Working on tomorrow
Research fellow Dr Jesse Olsen says there will always be jobs where such methods won’t work, but for those where they are appropriate, they can save money and present new opportunities. “Technology allows us to get lots of people to work together who might otherwise not be able to because of their personal circumstances, whether it is family commitments or because they live in different places,” he says. “If you get a lot of different types of people together they share different perspectives and you come up with different outcomes.”
It’s the “getting together” that makes the difference, regardless of whether it’s in person or over Skype. Olsen cites the 2013 decision by the CEO of Yahoo, Marissa Mayer, to put an end to staff working from home. “It’s not that she is against working from home, she is against working by yourself. To get the benefits of diversity you have got to get the people together. Collaboration is the key.”
This is where technology can help. It’s expected that the next generation of office telephones will allow videoconferencing at your desk, and the research has proved that if people can see each other while they talk, even on a screen, it’s almost as effective as meeting face-to-face. “There is still something in us that wants to be with other people. It’s what makes us human,” Olsen says.
But even with the latest technology, creating serendipitous “watercooler moments” when staff are not in the same building is hard, Gahan admits. “If we are working from home or virtually we miss out on the chance interactions with others in the workplace which often lead to problems being solved and new insights and ideas.”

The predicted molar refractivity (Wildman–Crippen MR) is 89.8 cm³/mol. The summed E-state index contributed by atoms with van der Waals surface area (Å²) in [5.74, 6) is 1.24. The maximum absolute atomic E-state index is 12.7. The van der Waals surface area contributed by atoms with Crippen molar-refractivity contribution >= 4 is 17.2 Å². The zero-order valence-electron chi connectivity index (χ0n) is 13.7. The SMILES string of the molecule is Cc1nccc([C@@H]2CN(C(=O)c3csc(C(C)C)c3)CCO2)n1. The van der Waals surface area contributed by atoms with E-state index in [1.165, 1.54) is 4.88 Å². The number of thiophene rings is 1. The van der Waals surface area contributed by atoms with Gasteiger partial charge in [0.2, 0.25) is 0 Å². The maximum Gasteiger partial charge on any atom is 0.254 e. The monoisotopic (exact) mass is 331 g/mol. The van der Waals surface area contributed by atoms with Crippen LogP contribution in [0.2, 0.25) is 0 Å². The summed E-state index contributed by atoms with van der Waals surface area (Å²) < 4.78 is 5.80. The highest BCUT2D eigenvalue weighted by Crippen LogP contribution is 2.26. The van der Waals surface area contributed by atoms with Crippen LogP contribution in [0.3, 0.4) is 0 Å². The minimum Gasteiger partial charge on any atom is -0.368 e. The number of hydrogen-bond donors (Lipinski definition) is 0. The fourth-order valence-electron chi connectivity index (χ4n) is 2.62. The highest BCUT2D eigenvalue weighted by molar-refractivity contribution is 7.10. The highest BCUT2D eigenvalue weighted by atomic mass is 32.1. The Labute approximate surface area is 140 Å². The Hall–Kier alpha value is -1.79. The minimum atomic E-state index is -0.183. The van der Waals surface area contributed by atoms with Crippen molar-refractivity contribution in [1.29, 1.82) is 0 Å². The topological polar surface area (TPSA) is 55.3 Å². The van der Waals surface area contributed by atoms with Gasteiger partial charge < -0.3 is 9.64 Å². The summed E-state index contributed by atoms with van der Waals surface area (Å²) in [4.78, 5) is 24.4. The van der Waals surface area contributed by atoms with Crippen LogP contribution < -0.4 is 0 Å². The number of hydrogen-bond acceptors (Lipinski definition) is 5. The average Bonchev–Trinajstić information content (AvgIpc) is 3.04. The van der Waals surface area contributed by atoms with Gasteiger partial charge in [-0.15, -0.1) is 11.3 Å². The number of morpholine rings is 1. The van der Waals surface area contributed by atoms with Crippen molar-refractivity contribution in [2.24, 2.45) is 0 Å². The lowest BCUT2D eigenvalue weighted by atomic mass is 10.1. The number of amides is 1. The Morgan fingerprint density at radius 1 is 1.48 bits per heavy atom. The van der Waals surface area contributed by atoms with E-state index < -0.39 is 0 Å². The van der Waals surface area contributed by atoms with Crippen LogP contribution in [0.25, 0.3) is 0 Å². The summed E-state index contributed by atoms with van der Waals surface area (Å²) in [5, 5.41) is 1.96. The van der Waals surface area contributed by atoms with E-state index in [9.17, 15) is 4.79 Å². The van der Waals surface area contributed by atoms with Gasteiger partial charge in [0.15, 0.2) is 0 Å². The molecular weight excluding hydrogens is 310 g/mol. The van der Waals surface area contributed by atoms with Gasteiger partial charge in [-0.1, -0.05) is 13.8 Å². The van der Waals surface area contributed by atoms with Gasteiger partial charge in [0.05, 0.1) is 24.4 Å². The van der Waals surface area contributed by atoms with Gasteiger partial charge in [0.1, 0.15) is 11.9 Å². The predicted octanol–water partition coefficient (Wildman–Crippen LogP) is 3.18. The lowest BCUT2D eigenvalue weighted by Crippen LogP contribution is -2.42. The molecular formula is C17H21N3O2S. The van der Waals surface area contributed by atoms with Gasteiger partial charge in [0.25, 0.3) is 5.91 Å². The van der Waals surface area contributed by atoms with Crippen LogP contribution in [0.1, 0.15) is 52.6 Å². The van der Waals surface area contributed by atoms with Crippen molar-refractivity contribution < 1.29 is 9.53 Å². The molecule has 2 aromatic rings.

Flexibility brings risks for employees, too, in the form of work-related stress. “We know that when we have less structured forms of working that people find it much harder to balance work and life. Work takes over,” Gahan says.
“Organisations have to think about what that means for their workplace health and safety liabilities and the impact on employee productivity in the long run. How sustainable is it to have staff working in this way?” There’s evidence that when employees feel they have insufficient control over how they work, their risk of depression doubles. And everyone pays – research by Professor Tony LaMontagne (see right) has put the cost of work related mental health problems at more than $700 million a year.
Stress-related WorkCover claims are the only ones on the rise. That’s something bosses need to be mindful of when introducing new working practices, Olsen says. “Ultimately what we should be doing is creating real flexibility, not forcing a new way of working. You might be lauded for putting flexible working in place in when in reality you are just creating a different rigidity.”